Within 10 years, Pittsburgh had recovered the 100,000 jobs lost to the collapse of steel.  And today the region boasts about 80,000 more jobs than we had at the height of steel production.  We’re healthier because strong public and private sector partnerships over the last 30 years have created a regional economy that isn’t subject to the ups and downs of any one sector of the national or international markets.  And for that reason, though we’ve been affected by the current global economic crisis, we’ve faired better than just about all of our competitor regions and the nation as a whole.

So, that’s the point about the health of Pittsburgh, and there are a lot of lessons there for Detroit. 

First of all, the sooner you accept that the auto industry will never provide what it once did for the region, the sooner you can begin planning realistically for your future.  Here in Pittsburgh, we’re still the No. 2 market for metals industry employment in the country, but the steel companies aren’t even among our top-10 employers.  Detroit needs to begin working now – and investing – to build a more diverse regional economy.

Secondly, you need to invest in efforts to make the region as attractive as possible to business.  Any regulatory or tax policy that is remotely unwelcoming to business needs to be scrapped immediately.  That doesn’t mean you shouldn’t keep regulations in place to protect the environment or that businesses shouldn’t pay any taxes, but you need to look at your competitor regions and ensure that your business climate is as welcoming as the most business-friendly among them.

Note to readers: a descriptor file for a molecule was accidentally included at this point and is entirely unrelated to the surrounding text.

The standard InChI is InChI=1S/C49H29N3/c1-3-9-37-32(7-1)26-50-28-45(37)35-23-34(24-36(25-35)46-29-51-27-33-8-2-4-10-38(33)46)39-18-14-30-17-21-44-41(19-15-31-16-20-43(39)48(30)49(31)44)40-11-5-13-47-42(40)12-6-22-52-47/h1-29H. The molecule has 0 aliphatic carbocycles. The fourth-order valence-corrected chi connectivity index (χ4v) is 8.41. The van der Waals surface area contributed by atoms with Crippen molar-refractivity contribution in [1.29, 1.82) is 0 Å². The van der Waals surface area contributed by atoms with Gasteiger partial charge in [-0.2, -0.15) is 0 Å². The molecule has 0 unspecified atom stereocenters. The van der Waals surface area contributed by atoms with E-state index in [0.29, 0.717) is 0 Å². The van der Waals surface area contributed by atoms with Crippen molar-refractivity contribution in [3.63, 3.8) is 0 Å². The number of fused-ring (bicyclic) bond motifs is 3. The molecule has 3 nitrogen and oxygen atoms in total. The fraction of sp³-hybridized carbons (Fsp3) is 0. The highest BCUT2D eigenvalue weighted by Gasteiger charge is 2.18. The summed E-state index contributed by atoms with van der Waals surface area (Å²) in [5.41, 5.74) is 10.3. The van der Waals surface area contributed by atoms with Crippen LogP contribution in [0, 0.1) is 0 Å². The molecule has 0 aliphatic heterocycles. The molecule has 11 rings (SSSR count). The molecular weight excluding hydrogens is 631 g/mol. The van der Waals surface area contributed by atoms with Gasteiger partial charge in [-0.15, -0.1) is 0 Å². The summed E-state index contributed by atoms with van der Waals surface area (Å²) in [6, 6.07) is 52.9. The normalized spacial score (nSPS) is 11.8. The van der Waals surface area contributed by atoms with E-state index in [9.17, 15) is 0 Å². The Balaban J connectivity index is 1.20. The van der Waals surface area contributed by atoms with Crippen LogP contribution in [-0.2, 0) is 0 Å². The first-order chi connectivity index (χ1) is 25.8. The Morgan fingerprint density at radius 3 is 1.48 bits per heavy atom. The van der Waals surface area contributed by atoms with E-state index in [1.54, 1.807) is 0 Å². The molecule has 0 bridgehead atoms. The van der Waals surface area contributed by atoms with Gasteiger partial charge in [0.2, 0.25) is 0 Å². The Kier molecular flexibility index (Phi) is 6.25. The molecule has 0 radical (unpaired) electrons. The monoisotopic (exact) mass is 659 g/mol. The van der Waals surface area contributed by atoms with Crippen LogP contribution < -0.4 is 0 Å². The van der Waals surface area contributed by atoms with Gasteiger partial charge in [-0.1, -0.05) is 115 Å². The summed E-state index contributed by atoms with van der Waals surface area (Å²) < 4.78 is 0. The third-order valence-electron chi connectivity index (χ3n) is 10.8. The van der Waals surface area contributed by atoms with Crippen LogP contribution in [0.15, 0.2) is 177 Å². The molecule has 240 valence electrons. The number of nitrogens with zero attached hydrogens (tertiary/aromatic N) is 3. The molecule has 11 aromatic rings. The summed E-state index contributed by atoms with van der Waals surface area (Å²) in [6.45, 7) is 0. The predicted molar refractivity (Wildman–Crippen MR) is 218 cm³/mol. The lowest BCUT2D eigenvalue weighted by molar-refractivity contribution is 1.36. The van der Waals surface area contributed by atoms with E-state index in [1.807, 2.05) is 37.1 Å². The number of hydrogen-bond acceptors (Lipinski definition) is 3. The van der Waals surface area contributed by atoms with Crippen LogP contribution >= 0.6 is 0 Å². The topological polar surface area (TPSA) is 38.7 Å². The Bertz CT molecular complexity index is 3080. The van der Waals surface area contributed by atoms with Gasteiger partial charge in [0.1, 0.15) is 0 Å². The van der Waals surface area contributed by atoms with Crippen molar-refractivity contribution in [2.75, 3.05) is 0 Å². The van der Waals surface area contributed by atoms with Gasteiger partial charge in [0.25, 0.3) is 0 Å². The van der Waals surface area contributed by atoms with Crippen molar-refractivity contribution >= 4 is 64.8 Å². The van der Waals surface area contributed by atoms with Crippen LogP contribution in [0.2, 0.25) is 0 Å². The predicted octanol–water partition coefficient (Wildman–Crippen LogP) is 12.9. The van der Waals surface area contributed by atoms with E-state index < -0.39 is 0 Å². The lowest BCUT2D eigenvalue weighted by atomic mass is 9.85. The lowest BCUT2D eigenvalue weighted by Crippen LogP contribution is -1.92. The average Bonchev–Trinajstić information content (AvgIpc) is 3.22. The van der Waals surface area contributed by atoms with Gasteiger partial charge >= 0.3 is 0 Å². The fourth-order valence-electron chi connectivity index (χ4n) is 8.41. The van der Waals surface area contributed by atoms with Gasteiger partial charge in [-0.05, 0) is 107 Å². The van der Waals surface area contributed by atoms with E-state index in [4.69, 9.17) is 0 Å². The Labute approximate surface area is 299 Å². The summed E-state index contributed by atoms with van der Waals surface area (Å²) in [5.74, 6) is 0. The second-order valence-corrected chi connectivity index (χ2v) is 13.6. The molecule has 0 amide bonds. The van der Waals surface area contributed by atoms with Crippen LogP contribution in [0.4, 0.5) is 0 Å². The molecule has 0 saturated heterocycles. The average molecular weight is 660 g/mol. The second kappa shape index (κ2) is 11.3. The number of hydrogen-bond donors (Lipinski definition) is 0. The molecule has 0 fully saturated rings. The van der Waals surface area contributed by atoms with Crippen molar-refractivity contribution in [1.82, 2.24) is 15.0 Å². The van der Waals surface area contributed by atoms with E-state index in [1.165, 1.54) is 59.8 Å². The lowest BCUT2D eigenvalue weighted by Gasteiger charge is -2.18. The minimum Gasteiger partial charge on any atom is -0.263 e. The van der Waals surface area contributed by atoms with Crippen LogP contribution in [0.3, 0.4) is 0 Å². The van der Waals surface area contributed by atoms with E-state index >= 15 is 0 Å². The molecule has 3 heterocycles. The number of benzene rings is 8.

You also need to lobby with renewed energy for federal investment to fortify the Great Lakes economic super-region in order to turn what once was called America’s Rust Belt into a modern global economic engine.  Sputtering efforts to this effect have left it off the radar of federal legislators, but with nearly two-thirds of the stimulus bill monies still unassigned, it’s time for Detroit to tell Washington to pony up.  Alone, the bailout of the auto industry won’t restore what Detroit and other cities like Madison, Wis.; Toledo, Ohio; and Buffalo, N.Y. have lost in recent decades.

Lastly, you need to make Detroit a place where people want to live.  That means improved art and cultural amenities, investment to improve outdoor recreational activities, stronger schools, and – importantly – safer neighborhoods.

But how do you accomplish these things?  Like Pittsburgh, you make real partners of your private and public sector leaders.  You elect better local officials – people who value business and who understand that businesses want to be in places where it’s desirable to live.